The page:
Strength of competition disclaimers apply, but would you swap Michigan's WR/TEs for Notre Dame's? Maybe, but it's debatable. The Irish are running out versions of Jeremy Jackson (John Goodman) and Drew Dileo (the Toma kid), and Michigan's running out a guy who hopes to be Tyler Eifert (but fast!). How about Michigan State's receivers? No way. Ohio State's? Ask again later. I'll take that for a group that was supposed to be a weak point of the team.

7991687215_7073679782_b[1]

Fuller

One downer event here was Jerald Robinson not catching a 40-some yard TD pass that was in his hands. Before that he complicated matters by doing a 360 with the ball in the air—never good. If he'd just located the thing properly he could have used his body to separate from the DB and possibly have prevented the rake-out that occurred.

Oh, wait, right, the other thing.

Also a downer. The pick-six. Here's an endzone view:

That's a bad throw to a guy who was kind of open, but Jeremy Jackson being slow contributed a lot, too. He makes that post cut threat. The safety hardly reacts, then he jumps the out when Jackson rounds it off to the outside. That INT reminded me of Countess jumping a Jackson route in the spring game. Without any fear of being beat deep, that was easy pickings. Here you've got a UMass corner in straight man to man against a guy who threatens to go up the middle of the field by himself and still no separation.

I noticed something similar in the Air Force game when a heavily-pressured Denard fired one out to Jackson on third and long. Jackson had a shot to make the catch and could not, but wouldn't have gotten the first down anyway. Dileo was running the same route on the opposite side of the screen and had enough separation for some nice YAC. The smaller guys are harder to hit but they get away from opponents a lot more easily.

(Yeah, Denard has a couple other guys open here. He's also got an unblocked guy in his face and a player in man to man who should be able to get separation. It's not the decision but a combination of the throw and the route that are problems. I'm guessing Denard is repeating what Borges says here:

"It was a good read, just a bad throw," Robinson said.

)

The bu—LAZER screen. Michigan threw a couple of them. They gained nice yardage, because they always do. Borges has renamed it the LAZER(!) screen—the Z, I feel, is implied—and will hopefully swallow his pride long enough to test it out against Notre Dame. The Irish got smoked on all manner of WR screens against Purdue and it was only Zeke Motta making a great play that held down MSU's attempt.

MSU does not have a Gallon, and with Slaughter out Motta is either going to be in center field or Notre Dame will be rolling with a redshirt freshman who played WR last year as the last line of defense. Here's hoping the new nomenclature allows Borges to go after ND's inexperienced CBs and their tackling early and often.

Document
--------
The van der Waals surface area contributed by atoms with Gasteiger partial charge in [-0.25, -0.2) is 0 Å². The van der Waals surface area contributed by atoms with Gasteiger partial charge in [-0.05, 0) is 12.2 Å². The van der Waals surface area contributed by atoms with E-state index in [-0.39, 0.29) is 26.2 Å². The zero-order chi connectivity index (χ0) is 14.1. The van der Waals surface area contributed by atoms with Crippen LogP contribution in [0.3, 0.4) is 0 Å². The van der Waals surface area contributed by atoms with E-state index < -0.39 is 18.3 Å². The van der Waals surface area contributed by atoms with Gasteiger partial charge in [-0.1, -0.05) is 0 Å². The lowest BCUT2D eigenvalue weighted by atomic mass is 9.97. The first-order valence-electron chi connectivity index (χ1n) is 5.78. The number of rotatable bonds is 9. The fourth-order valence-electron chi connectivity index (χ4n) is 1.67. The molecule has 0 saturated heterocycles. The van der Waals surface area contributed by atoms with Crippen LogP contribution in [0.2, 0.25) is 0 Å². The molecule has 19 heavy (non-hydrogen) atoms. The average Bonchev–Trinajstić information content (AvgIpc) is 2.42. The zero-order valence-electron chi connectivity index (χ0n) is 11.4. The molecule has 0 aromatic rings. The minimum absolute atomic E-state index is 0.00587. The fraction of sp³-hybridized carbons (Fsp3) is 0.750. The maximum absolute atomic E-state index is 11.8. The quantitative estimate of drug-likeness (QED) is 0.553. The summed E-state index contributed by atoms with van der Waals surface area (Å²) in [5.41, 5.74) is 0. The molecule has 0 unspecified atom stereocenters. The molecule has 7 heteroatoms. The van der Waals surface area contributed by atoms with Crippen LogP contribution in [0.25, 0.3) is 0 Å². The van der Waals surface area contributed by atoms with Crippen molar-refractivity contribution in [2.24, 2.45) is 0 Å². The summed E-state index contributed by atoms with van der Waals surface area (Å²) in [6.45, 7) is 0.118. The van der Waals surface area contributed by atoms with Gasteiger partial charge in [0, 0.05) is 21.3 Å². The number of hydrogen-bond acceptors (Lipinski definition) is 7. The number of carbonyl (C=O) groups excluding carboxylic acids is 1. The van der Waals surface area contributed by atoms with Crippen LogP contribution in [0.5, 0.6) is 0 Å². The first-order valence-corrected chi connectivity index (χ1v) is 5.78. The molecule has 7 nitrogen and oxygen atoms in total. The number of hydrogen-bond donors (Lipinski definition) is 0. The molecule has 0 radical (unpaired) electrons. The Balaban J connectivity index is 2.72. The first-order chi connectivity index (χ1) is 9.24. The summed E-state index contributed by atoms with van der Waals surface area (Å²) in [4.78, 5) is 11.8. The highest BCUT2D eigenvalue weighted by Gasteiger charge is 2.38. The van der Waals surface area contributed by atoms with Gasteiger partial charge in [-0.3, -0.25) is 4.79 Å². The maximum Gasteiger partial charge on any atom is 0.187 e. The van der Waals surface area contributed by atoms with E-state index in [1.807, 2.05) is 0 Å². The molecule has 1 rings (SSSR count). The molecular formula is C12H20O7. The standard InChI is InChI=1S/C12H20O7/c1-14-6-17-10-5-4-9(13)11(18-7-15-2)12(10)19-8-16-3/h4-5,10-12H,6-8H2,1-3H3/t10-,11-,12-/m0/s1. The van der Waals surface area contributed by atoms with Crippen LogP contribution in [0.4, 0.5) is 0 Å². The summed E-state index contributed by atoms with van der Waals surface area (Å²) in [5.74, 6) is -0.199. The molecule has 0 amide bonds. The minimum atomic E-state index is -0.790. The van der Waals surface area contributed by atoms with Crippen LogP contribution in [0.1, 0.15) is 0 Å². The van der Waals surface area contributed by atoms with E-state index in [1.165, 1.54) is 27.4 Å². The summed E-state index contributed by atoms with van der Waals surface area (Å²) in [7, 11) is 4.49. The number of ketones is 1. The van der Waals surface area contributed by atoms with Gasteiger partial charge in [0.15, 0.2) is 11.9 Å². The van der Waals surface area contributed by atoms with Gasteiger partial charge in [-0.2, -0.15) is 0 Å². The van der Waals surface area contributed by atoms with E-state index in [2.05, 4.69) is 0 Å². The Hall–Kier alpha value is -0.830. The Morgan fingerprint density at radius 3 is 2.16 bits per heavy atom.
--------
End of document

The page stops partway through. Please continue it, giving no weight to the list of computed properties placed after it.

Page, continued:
TURNOVERS! Ain't got none. Problem? Eh. Most of Michigan's first two games were spent defending all of the runs, and the third did not feature many defensive plays at all. Opponents have fumbled seven times, but Michigan's only recovered two. One was Hagerup beaning the returner in the head, the other the meaningless one at the end of the half. Michigan has recovered two of seven fumbles on D and both of their offensive fumbles. So, like … about half.

Oh, that's too small of a sample size, you say? I hate you so much.

The real turnover concern. If Michigan can't get pressure on the QB, they will suffer a decline in fumbles and ill-advised passes generated, and without Mike Martin and RVB that seems a virtual certainty unless Clark busts out enormously. Save us, Mattison zone blitz machine.

 

Atmospherics

Cooper Barton. …probably shouldn't have gotten a bigger cheer than Ron Kramer. Priorities, people. Now we're just waiting for him to release a song on Youtube ("Michigannnn, Michigannnnn, gotta get down on Michigannnnnnnn") they'll play every game.

But he is cute!

DSC_0104[1]

Maize and Blue Nation

Seriously. That is a cute five year old. Someone cast him as a gnome in something. Preferably something in which gnomes make no sense, like the next Fast and the Furious movie.

But at least there's a hole. Second straight week we were mercifully without "In The Big House." I'd crumble to my knees in thankfulness if there wasn't a small child in front of me who would kick me in the face as a result.

Heiko? This is not professional. BUT IT IS AWESOME

M-man_thumb[1]

(This is not actually Heiko. Obviously.)

7991670392_ef69906f5e_z[1]Kramer jersey. Giving it to Moore [@ right by Fuller] clears up a lot of things: they're just going to hand them out to people, they're not going to make sure they're stars, and anyone can get them. I'm not even sure they'll make sure they're around every year now, but I'd guess once the jersey is vacated someone will hop on it. I'd bet Butt or Hill is wearing #87 next year.

I do wish those patches were a little less busy. Last name, years present, those things better, no border. /boom runway'd.

There are other players. Michigan's still struggling to make their video boards not useless hunks of metal that annoy you with any advertisements they think they can get away with. To date this has been a struggle, but they took a big step forward last week by telling the goof running the replays to zoom out so you could see more than the texture of the ball. I have no idea when they made this change because I didn't even bother to look at the replay board until the second half, so well have they trained me to believe that there is nothing of use on it.